When we start to have problems with our dog’s behavior we naturally focus on our dog. It’s natural – the dog is doing something wrong, what’s wrong with him? Why won’t he stop barking? Why is he attacking Aunt Ethel? Why are my dogs fighting? Why does he always destroy the house when I leave? Why does he try to attack every dog on a walk? It’s normal to try and problem solve by focusing on the problem at hand, but problems are usually just the result of other issues left untended to, that have now grown into bigger problems.It’s easy for us to focus on our dogs, but oftentimes the better and far more valuable question is: How are YOU doing? This is usually the best place to start and the last place examined.If you honestly assess yourself, what percentage of the day do you spend being anxious, stressed, guilty, resentful, sad, fearful, needy, impatient, conflicted, angry, manic, depressed or worried, vs peaceful, calm, relaxed, confident, happy, assured, positive, patient and balanced?If you’ve spent any prolonged time with a person in any of these negative states, you know how uncomfortable, draining, and agitating the experience can be. Our dogs feel the same way – except they aren’t able to leave for a breath of fresh air – they simply have to stay, endure, and absorb all of the negative energy.Two things happen when our dogs are repeatedly exposed to this kind of negative human energy: First, it has a profound effect on their fundamental state – because they are forced to live in an uncomfortable emotional environment, they become heavily stressed, and this stress will cause them to engage in all manner of negative/neurotic behaviors. These behaviors can range from chronic barking and licking, to serious aggression. You cannot force an animal to consistently live in a toxic environment and not expect some serious behavioral fallout.And second, by presenting yourself as an unbalanced, unsafe, inconsistent, unpredictable human, there is no way that your dog can allow you to lead him – it simply makes no sense – why would a dog, or anyone else for that matter, follow an emotionally unstable leader? And if a dog has no leader, he will become stressed from the pressure of having to try to lead, and from the absence of guidance.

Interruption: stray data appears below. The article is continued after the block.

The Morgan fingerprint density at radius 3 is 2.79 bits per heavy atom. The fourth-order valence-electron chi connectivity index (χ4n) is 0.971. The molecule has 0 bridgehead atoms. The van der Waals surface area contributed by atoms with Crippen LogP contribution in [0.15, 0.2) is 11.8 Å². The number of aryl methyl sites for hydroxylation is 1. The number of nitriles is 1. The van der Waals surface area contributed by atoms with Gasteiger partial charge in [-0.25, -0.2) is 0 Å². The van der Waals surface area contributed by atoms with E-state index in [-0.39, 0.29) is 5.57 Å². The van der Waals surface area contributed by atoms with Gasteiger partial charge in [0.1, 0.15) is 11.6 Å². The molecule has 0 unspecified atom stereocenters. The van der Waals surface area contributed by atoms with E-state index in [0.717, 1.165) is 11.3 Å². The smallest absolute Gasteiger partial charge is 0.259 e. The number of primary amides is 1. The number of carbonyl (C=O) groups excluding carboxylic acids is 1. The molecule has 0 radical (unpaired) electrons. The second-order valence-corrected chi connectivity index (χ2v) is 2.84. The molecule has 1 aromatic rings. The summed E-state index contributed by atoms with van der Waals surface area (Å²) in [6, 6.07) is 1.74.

So the negative impact on your dog is compounded by both of these dynamics – and the effect is fairly staggering.

Because our dogs cannot speak verbally, they become convenient scape goats and unfortunate victims of our unresolved issues. But the truth is, if you watch your dog, you’ll see in his behavior – whether balanced, comfortable and happy, or unbalanced, uncomfortable and stressed –  that he’s speaking volumes about you and the environment you’ve created for him.

So if things have gotten dicey or problematic with your dog, it might be a good time to sit back and ask: How are YOU doing?

 

 

By Sean O’Shea from www.thegooddog.net

One of the biggest challenges I experience in working with clients who are having issues with their dogs is helping them to understand why rules, structure, and leadership are absolutely essential to creating a well-behaved and balanced dog.